does it affect? A hundred? 150? Maybe so, it’s very much
a minority phenomenon. What is important is
that, firstly, they have the possibility of
resettling in their homes, or the place where
their ancestors lived. Secondly, if they
wish to, they can renovate or rebuild
the buildings. It is rather the case of
reconstruction, but they have a problem practicing their
faith in the old churches. – [Voiceover] This
church is very old. It dates from the
fifth or sixth century. As you can see, it
has been damaged. I was baptized in this church, I got married in this
church, and until I was 19, I came here every
Sunday for mass. The military has written some
very ugly things on the walls. As you can see, the
place where mass is said, has been vandalized. The ancient frescos have been
dismantled, and taken away, but the state doesn’t
do anything about it. We do not even have the
right to hammer in a nail. (birds chirping) – [Voiceover] Turkey was
once home to the largest Christian community,
in the Middle East. But, this can now
be found in Egypt. The Copts of Egypt
are one of the main Christian communities,
in the Middle East. They date back to
the first century, nowadays, their exact
number is a taboo, in Egyptian society. They are estimated to make
up between six and 15%, of a population of
over 90 million. – [Voiceover] Basically,
the Copts are Egyptians, since the word, Coptic, Kupt
in Arabic, is a kind of, abbreviation, of the Greek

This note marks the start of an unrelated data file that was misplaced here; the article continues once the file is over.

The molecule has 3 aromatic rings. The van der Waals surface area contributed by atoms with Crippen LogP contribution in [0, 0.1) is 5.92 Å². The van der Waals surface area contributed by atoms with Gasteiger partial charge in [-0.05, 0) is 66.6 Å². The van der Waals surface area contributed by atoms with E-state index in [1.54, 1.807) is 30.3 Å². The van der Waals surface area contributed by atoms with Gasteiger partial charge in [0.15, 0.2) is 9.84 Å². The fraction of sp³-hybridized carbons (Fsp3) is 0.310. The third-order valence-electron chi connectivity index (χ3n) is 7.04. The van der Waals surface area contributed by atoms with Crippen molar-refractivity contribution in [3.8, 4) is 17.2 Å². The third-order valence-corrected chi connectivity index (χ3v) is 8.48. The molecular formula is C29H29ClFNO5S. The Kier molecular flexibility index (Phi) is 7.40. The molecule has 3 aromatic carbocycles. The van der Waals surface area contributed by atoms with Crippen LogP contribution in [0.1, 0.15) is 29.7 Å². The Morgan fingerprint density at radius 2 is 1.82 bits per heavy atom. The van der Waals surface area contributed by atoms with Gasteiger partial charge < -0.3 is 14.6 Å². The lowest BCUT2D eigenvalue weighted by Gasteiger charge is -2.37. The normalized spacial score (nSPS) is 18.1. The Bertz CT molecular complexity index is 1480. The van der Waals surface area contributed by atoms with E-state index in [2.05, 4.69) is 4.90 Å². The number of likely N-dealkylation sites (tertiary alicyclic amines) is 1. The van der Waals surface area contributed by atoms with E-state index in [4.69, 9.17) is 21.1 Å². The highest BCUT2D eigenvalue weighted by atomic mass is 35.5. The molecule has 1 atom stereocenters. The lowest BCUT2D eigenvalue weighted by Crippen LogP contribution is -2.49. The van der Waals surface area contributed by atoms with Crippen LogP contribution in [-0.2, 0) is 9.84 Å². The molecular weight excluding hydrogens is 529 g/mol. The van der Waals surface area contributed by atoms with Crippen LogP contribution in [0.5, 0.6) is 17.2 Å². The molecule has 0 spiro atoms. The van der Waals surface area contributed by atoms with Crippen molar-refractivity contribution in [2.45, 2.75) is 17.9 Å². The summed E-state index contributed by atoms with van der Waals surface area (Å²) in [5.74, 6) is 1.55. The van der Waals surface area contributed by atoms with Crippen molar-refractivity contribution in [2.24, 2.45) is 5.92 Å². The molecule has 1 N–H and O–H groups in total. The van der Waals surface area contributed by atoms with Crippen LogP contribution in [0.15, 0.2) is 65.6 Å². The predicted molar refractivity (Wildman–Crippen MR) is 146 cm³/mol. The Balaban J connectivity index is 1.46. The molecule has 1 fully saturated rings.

word, Egiptus, meaning Egyptian. The Copts are the descendants
of generations of Egyptians, in the first, second, third
centuries, who embraced Christianity, and
left the religion of their ancestors,
the pharaohs. Most Muslims in Egypt,
are actually Copts, who, over time, have
converted to Islam. – [Voiceover] After enduring
Ottoman and British rule, Egypt became
independent in 1922. Sultan Fuad I, became the
first king of the new state. His son, Farouk,
succeeded him in 1936. But, in 1952, the Free
Officers Movement, headed by Colonel
Gamal Abdel Nasser, overthrew the monarchy, and
established the Republic. This was the era of Pan-Arabism, an ideology, which aims
to unify the Arab people. A hope for the Muslim world, in its aspirations to modernity. (crowd applauding) – [Voiceover] In the first
half of the 20th century, the Middle East was marked
by the Pan-Arabist ideal. They were going to
be Arab societies constructed, that were modern. Arabism had been betrayed
and was a failure, probably because the West had
not supported it sufficiently. Arabism was, alas,
succeeded by Islamism. Obviously, in that context, Christians no
longer feel welcome. They are excluded, by a
major part of society. – [Voiceover] The following
regimes, from Nasser to Mubarak, call themselves Republicans,
but in reality, are trying to provide security to
the Muslim majority. In the 90s, armed Islamist
groups destabilized the state, and attacked
the Christians. Caught in the crossfire,
Copts find themselves alone, ignored by the
international community, which is more anxious to
preserve the stability of Hosni Mubarak’s government. During the New
Year mass of 2011, the Copts are the
target of a particularly heinous attack, in the
Alexandria Cathedral. An escalation in violence,
causes several deaths, and the perpetrators
are never identified. – [Voiceover] The relationship
between the population and the regime, deteriorated,
which could be seen in the rise of
protest movements, including strikes
and demonstrations. Within the church,
there was a parallel movement, of course,
to a minor extent. But, a number of elite secular
Copts increasingly challenged this monopolization of
speech and Coptic identity, by the church and the
hierarchy, challenging both the authoritarianism of
the Pope, and the majority of Bishops, as well as